Another paper Applications of science and engineering to quantify and control the Deepwater Horizon oil spill, describes the unprecedented collaboration among government, academic, and industry scientists and engineers. Lead author Marcia McNutt, Ph.D., director of the USGS, explains how scientific and engineering information was crucial to guide decision-making for questions never before encountered, especially during the tense hours after the well was capped, but might still be leaking underground.

“Although we all hope ‘Never again!’ will there be an oil spill like the Deepwater Horizon, there will always be some risk as we move into deeper water and more difficult environments in our quest for the planet’s remaining fossil fuels,” said McNutt. “A significant drawback in addressing many of the issues we confronted in Deepwater Horizon was the lack of peer-reviewed scientific publications from prior marine-well blowouts to help guide our actions; we will not make that mistake again by neglecting to publish for posterity the scientific lessons from this tragedy.”

The event also showed the value of federal partnerships with academic institutions.

“The coordination within and across agencies was impressive, but so too was the engagement of academic scientists in a joint effort to respond to the disaster” said Steve Murawski, a co-author on both introductory papers, chief scientist at NOAA Fisheries during the response effort and now a professor at the University of South Florida. “Through these partnerships, new scientific discoveries were made such as estimating flow rate from atmospheric measurements, testing for dispersant in seafood, understanding the behavior of the loop current, and discovering novel microbial communities in the Gulf.”

A final paper “Scientific basis for safely shutting in the Macondo well after the April 20, 2010 Deepwater Horizon blowout” further points to the unprecedented level of coordination among scientists, engineers, and emergency response officials in the public and private sectors. In this paper, scientists describe the geological hazards of shutting in the well and the conditions under which this could safely and successfully be done.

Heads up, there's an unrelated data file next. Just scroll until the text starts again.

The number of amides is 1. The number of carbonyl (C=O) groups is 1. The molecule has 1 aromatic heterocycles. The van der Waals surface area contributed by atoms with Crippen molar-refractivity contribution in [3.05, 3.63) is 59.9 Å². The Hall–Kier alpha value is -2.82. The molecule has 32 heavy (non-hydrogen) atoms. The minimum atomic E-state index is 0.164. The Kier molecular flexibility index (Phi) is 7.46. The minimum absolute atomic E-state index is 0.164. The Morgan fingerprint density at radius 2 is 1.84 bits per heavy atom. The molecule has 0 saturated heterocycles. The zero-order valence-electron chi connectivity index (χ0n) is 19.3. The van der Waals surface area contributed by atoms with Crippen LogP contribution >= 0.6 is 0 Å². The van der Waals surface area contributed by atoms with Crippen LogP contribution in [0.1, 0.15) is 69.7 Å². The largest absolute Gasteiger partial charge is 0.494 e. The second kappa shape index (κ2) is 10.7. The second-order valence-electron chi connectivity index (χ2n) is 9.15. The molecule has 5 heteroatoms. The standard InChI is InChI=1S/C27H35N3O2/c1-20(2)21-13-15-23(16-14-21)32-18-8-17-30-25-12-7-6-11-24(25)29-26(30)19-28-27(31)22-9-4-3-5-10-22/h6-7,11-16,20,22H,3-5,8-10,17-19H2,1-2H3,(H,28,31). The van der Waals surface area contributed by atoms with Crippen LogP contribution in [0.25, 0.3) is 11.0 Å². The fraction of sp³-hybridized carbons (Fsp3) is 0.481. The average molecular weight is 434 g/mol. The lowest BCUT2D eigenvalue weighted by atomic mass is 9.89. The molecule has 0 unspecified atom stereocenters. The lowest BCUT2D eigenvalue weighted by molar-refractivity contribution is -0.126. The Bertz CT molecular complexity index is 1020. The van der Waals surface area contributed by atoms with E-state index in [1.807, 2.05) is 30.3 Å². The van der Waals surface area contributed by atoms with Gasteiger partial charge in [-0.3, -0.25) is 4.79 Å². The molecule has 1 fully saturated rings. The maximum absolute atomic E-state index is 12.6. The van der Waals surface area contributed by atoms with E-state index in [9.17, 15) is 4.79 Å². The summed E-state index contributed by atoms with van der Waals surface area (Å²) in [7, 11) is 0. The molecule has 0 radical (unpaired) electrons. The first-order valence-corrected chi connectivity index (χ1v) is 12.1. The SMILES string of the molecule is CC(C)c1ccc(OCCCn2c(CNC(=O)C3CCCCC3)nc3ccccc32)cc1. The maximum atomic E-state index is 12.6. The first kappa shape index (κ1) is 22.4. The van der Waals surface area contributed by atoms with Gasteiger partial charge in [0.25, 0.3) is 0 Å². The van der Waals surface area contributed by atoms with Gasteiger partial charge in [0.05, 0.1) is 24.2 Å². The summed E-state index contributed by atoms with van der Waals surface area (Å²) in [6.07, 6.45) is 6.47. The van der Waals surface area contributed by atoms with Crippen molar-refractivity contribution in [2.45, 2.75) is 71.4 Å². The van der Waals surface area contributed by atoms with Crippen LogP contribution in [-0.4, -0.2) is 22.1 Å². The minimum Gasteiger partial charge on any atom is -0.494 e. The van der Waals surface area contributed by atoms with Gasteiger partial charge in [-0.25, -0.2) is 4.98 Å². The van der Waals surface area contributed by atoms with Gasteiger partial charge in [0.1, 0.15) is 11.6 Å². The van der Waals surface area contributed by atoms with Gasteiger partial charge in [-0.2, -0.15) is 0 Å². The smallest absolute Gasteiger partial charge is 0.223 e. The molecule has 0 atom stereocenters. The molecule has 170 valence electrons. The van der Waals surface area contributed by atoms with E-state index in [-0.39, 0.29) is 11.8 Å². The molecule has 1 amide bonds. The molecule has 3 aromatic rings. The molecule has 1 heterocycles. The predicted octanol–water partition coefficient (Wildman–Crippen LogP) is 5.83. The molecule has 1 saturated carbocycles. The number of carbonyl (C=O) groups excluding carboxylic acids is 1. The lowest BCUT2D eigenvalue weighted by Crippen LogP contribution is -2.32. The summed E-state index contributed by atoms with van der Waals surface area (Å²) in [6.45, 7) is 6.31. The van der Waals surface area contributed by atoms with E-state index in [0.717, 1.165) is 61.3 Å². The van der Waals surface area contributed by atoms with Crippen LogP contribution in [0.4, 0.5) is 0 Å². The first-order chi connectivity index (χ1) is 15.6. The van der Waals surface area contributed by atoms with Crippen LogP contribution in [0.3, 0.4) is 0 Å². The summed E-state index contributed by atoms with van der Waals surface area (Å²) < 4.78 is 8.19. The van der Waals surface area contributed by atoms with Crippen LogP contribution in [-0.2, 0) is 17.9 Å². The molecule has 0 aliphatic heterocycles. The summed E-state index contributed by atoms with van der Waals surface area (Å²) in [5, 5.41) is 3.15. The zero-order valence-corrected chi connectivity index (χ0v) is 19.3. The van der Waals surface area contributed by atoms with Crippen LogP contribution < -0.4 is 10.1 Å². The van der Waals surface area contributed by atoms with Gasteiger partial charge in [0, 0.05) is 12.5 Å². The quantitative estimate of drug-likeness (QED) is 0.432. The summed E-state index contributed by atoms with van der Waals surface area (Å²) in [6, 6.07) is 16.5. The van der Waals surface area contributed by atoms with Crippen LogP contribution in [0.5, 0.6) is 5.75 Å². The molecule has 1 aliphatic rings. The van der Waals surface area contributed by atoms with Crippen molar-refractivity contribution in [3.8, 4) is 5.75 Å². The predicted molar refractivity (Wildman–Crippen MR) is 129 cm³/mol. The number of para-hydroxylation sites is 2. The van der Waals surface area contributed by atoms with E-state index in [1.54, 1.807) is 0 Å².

“Without this level of cooperation and round-the-clock engagement by people from many disciplines, it would not have been possible to carry out the continual scientific analyses needed to ensure the well was not leaking below the sea floor once the capping stack was closed,” explained lead author Steve Hickman, USGS research geologist. “For the government scientists onsite at BP headquarters, rapid acquisition and analysis of critical data sets and open exchange of ideas and possible outcomes was essential to ensuring the well had enough integrity to remain safely shut in until it was killed and sealed with cement.”

Original Article, NOAA / USGS

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Resources

Federal

  • Deep Water Horizon Response is the official site of the incident in conjunction with BP, DOI, NPS, USGS, CDC, USFWS, NOAA and other branches of the US government (collectively called Unified Command). Information, including the latest news, photos, area plans, and volunteer information.
  • NOAA is a government program that uses science and research to protect life, property and natural resources. This NOAA site provides maps of the spill and related statistics, including a trajectory forecast map for the oil spill.
  • The Environmental Protection Agency provides data on Air, Land, and Water pollutants including sampling maps and contaminant levels.

Louisiana

  • Volunteer Louisiana is the official site for the State of Louisiana to get involved in the spill response.
  • The Louisiana Department of Wildlife and Fisheries provides maps of closures to fishing areas in LA.
  • The Louisiana Emergency Office has made Google Earth files of the spill available to the public here http://gohsep.la.gov/oilspill.aspx and also has current information on general closures of waterways, photos, and reports.
  • The Audubon Nature Institute site provides a number for citizens to call if turtles, manatees, dolphins, or other animals are in distress
  • The Oiled Wildlife Care Network is a CA based non-profit is advising folks in the Gulf of Mexico on best practices and provide resources on how people can help.
  • The Coalition to Restore Coastal Louisiana is a non-profit organization who strive to protect and restore coastal Louisiana. Volunteers are needed for numerous actions including: monitoring, oiled wildlife recovery, boat driving, or simple monetary donations.